Admiral bucked the market trend last night, gaining 2.3 per cent or 20p to 875p as investors bought in ahead of the insurer's full-year results.
The stock was one of only four blue-chips to close in the black as the FTSE 100 struck new lows. The move up follows a recent call from Numis Securities, which at the end of last week said that, following recent weakness, Admiral's valuation was becoming attractive.
"We think concerns regarding ancillary revenues are a distraction and suggest that growth in the core insurance business could exceed expectations," the broker said, reiterating its "add" recommendation ahead of today's results.
Overall, the FTSE 100 slumped to its lowest level since early 2003, losing 204.26 points to 3,625.83 after a series of grim economic indicators for China, Japan, Europe and the United States, and a mammoth £12.5bn rights issue from HSBC, sparked a market-wide sell-off.
On the other side of the Atlantic, the Dow Jones Industrial Average fell below the 7, 000 point mark in early trading as the factors weighing on London were supplemented by renewed concern for AIG, the insurance giant, which is in line for another state-backed bailout.
David Jones, the chief market strategist at IG Index, said recent moves in world markets were "reminiscent of the almost panic-selling we saw back in October last year".
"The fact that markets have broken below those lows leaves the rally at the end of last year as just another dead-cat bounce," he said. "In the last major bear market, which ended in 2003, the FTSE 100 traded down to the 3,300 area before starting the long climb up. That's the next level traders are eyeing now, but the nagging doubt for many is that the economy today is in a much worse shape than back in 2003."
On the FTSE 100, although analysts were generally positive on HSBC, traders said the lender's cash call had reignited fears about the need for capital elsewhere in the sector, sending Lloyds Banking Group – the target price for which was cut to 42p from 72p at Nomura – down by 15.2 per cent or 8.9p to 49.4p.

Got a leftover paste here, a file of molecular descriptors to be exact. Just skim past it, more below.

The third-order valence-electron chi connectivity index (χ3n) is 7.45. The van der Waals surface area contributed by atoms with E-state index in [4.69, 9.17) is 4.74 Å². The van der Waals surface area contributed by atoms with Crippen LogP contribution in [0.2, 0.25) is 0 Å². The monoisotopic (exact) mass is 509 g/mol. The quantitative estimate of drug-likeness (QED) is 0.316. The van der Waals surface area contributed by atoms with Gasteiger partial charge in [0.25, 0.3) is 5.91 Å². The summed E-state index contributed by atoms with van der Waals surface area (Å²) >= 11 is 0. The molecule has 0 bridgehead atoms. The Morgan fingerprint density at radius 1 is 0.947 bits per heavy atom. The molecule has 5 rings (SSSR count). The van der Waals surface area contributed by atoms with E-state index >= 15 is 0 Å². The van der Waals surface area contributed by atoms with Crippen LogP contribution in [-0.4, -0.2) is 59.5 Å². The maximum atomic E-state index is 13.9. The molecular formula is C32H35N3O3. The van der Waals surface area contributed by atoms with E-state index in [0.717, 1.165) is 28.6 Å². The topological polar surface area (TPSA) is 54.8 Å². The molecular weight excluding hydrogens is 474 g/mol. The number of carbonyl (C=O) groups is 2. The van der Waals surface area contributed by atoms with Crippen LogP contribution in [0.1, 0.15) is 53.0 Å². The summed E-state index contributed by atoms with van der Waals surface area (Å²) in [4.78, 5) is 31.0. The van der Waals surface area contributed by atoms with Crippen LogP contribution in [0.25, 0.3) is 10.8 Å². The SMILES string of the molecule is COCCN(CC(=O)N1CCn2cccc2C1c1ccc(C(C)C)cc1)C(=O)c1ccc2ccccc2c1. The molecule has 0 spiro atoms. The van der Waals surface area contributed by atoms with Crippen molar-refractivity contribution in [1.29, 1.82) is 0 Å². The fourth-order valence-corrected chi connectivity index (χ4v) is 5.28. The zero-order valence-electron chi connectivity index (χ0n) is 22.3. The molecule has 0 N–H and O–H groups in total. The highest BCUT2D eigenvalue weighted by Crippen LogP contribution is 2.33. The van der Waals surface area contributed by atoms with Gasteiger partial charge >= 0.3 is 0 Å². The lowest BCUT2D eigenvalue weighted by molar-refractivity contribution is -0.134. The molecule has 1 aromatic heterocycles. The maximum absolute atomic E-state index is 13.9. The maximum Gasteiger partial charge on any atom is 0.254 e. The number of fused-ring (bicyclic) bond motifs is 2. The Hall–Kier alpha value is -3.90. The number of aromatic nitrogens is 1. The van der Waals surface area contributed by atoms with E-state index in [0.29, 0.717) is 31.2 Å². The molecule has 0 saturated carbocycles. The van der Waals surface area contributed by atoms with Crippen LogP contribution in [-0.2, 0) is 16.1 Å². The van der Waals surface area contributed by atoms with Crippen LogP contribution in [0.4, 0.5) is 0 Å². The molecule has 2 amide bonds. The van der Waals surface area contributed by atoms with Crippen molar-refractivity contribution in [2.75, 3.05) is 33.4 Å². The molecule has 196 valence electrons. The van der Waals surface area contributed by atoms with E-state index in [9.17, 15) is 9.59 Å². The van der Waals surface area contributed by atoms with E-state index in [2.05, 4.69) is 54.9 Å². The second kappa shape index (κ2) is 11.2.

Royal Bank of Scotland proved more resilient that its peers, losing only 0.6p to 22.6p, with traders attributing the move to its success in negotiating favourable terms for access to the Government's asset protection scheme.
The mining sector also proved a drag on the market, as fears of a sudden, sharp dip in the demand for commodities resurfaced.
Xstrata, which won shareholder approval for its rights issue, was the weakest here, losing 13.5 per cent or 94p to 601.5p. Anglo American was down 8.6 per cent or 87p at 914p while Eurasian Natural Resources Corporation lost 6.6 per cent or 22.2p to 311p.
The pharma group AstraZeneca was broadly unchanged, easing by 3p to 2,240p, as the market lost its appetite for risk.
The sector suffered some sharp selling after the US President, Barack Obama, unveiled budget proposals targeting high drug prices, and Goldman Sachs called the end of the "strong balance sheet trade" last week.
But the trend showed signs of reversing last night, with Merrill Lynch pointing out that last week's sell-off had left pharma stocks back at their "2003-lows".
"Even the UK stocks with big patent cliffs, [like AstraZeneca], that usually trade at large premiums to net present value are now at or below fair value," the broker said. "The continued sell-off on Friday surprised us since the Obama budget was, if anything, more benign than expected."
Elsewhere, the FTSE 250 lost 188.69 points to 5,860.4.
Ashtead was among the strongest of the mid-caps, gaining 3.6 per cent or 1.2p to 35.5p after Singer Capital Markets weighed in with a "buy" note ahead of the equipment hire group's third-quarter results, which are due this morning.
The Lloyd's of London insurer Beazley was 2.8 per cent or 3p ahead at 107.5p after UBS switched its stance on the stock to "buy" from "neutral".
The admission from Segro – 24 per cent or 25.7p behind at 81.5p – that it was mulling a possible rights issue sent investors fleeing from real estate investment trusts.
Brixton was the hardest hit in the sector sell-off, losing 26.4 per cent or 10.2p to 28.5p, while its FTSE 100-listed rival British Land lost 12.6 per cent or 57.7p to 400p.
ITV lost 7 per cent or 1.7p to 23p after Royal Bank of Scotland reduced its target price for the broadcaster's stock to 21p from 26p.
Among smaller companies, Blue Oar soared 138 per cent or 4.5p to 7.7p after it emerged that the investment group Evolve Capital had agreed to sell its 65 per cent stake in the business to WH Ireland, which will merge with Blue Oar to form the largest stock broker on the Alternative Investment Market. Evolve climbed 25.1 per cent or 1.1p to 5.6p.
After the deal, Evolve will end up as the single largest shareholder in WH Ireland, owning about 31.8 per cent of the enlarged group. WH Ireland was flat at 72.5p.